On the lighter side, what is not to love about these circa 1950 dishes designed by Christian Dior? They would make any table quite grand, below sea or above.

I want to be as deep
as the ocean
mother ocean
some people tell me
home is in the sky
in the sky lives a spy
I want to be more like the ocean

(“Ocean Size” by Jane’s Addiction)

Sunday, November 9, 2008

Sunday Book Worship Volume V


Roomscapes: The Decorative Architecture of Renzo Mongiardino

We cannot remember the exact moment we fell in love with Renzo Mongiardino. Was it the first time we experienced his work in a glossy design magazine? Or perhaps it was when we first held Roomscapes in our trembling hands (oh, what a day…) Maybe our love for him was always there, like our love for the rain, the stars and the moon…


Renzo was born in Genoa in 1916 and continued living and working in Italy until his death in 1998 at the age of eighty-one. He is truly one of the greatest designers of the twentieth century. We are sure that the work produced in his lengthy career will continue to have a profound influence on generations to come.




To us Renzo’s work is visceral, organic and awe inspiring. To have the ability to mold such extravagance into reality is an alchemy that few possess. It seems as though his rooms sprang to life out of a baroque daydream or were woven by the fingers of some elegant mage. To think they had their inception in the mind of a mortal man is a humbling thought indeed.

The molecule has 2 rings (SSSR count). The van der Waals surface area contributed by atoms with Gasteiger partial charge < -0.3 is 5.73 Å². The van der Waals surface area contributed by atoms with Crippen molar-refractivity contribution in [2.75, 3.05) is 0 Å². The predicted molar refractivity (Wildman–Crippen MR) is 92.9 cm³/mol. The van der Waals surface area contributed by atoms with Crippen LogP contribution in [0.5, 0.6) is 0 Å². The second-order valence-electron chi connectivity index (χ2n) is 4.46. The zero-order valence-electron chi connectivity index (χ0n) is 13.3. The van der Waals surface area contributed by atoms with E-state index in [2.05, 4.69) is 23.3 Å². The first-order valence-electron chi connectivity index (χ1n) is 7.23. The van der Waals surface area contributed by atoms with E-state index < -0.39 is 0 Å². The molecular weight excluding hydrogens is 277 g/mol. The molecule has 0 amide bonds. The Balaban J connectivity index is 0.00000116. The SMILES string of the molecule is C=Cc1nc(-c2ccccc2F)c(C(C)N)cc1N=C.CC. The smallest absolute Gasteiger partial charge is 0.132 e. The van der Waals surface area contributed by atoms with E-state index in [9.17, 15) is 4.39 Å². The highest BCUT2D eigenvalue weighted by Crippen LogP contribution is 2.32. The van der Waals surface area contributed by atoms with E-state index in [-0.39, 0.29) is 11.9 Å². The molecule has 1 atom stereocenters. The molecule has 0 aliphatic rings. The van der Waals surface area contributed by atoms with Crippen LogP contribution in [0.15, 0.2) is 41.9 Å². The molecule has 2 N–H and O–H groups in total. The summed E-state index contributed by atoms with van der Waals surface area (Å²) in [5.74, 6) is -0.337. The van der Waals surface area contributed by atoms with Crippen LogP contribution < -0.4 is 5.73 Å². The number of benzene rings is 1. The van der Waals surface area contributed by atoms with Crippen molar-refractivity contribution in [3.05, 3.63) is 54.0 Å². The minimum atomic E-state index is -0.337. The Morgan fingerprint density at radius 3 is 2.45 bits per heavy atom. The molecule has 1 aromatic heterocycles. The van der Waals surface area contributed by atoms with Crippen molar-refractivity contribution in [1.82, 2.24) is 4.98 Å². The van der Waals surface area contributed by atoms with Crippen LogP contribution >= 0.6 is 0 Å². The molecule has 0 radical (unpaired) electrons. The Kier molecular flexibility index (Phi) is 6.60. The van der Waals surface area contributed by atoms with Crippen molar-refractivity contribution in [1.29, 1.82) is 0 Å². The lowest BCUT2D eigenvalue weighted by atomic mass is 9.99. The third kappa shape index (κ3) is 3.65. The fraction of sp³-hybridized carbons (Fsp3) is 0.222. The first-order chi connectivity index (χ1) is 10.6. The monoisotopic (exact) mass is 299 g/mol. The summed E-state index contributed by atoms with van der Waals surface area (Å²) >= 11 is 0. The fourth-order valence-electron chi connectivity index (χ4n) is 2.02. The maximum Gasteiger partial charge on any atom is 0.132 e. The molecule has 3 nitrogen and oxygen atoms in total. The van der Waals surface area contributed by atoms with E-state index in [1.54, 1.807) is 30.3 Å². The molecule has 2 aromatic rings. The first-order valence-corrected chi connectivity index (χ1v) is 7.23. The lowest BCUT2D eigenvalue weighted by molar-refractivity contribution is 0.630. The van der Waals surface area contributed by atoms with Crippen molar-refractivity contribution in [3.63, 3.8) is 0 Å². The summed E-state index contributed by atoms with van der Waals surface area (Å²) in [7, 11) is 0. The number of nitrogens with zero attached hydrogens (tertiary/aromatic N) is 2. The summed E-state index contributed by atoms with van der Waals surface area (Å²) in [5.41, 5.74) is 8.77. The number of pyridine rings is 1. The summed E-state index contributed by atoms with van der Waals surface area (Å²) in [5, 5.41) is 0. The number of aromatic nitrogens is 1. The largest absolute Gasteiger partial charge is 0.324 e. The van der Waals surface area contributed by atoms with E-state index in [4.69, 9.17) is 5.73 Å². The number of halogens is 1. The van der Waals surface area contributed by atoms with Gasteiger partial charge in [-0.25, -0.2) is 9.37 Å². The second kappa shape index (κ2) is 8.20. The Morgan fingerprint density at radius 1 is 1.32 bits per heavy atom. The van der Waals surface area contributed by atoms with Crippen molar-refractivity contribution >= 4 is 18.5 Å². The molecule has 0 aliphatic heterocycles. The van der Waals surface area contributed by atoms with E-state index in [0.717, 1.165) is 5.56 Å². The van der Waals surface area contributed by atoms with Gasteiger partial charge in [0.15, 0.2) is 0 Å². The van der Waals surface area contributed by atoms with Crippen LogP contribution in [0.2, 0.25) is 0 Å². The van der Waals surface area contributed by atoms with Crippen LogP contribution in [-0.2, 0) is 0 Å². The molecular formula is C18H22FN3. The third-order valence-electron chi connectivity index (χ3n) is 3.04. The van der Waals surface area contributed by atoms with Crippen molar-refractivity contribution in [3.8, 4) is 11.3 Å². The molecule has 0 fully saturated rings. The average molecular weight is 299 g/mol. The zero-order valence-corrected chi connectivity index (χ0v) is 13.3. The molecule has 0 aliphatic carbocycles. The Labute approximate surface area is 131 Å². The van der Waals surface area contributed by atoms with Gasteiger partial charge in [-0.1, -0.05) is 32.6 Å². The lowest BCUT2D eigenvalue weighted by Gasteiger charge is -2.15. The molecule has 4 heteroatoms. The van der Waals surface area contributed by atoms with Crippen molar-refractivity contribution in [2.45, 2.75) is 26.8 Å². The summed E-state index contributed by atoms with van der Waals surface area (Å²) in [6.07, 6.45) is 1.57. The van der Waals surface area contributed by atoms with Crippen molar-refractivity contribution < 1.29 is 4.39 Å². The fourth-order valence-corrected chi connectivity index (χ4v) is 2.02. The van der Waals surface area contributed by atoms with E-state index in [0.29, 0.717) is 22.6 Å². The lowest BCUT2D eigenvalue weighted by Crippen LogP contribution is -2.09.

In our very favorite rooms designed by Renzo there is a theatric flair that is slightly brooding and melancholy. We find this utterly enticing. It is as if there is something at the very edge of perception that evades the eye. If we ever had the opportunity to see his work in person we would walk though on our tippy toes and hold our collective breath as not to break the glorious spell holding such finery together…



Hail Renzo, wherever you might be, we know you have made that place a little more beautiful than you found it.

Roomscapes: The Decorative Architecture of Renzo Mongiardino

All these landscapes are timeless,
and this is all just a part of cosmos,
(but) all is mine and past and future is yet to discover...
Much have been discovered, but tomorrow
I will realize I existed before myself

(“Cosmic Keys to my Creations and Times” by Emperor)

Gilding The Willy Part II

After spending the better part of the afternoon on a particularly nasty piece of business (which accomplished nothing more than a mild migraine and a dizzy spell) we were able spend a few moments rummaging around our library (by “library” we mean the big oak bookcase in the corner of the studio. If we actually had a ROOM ENTIRELY FULL OF BOOKS nothing would ever get done around here.)

The result of our search was finding the sofa of our dreams. We aren’t sure where he / it has been all our lives or how we have developed such an attraction to such oddities. I guess that is why we call our blog Chintz of Darkness and not Seraph + Splendor’s Musing on a Well Adjusted Life…
Again enjoy…

No star will shine tonight.
No star, no matter how bright.
Across the firmament goes its flight.
A great darkness devouring the light.
(“Stellarvore” by Watain)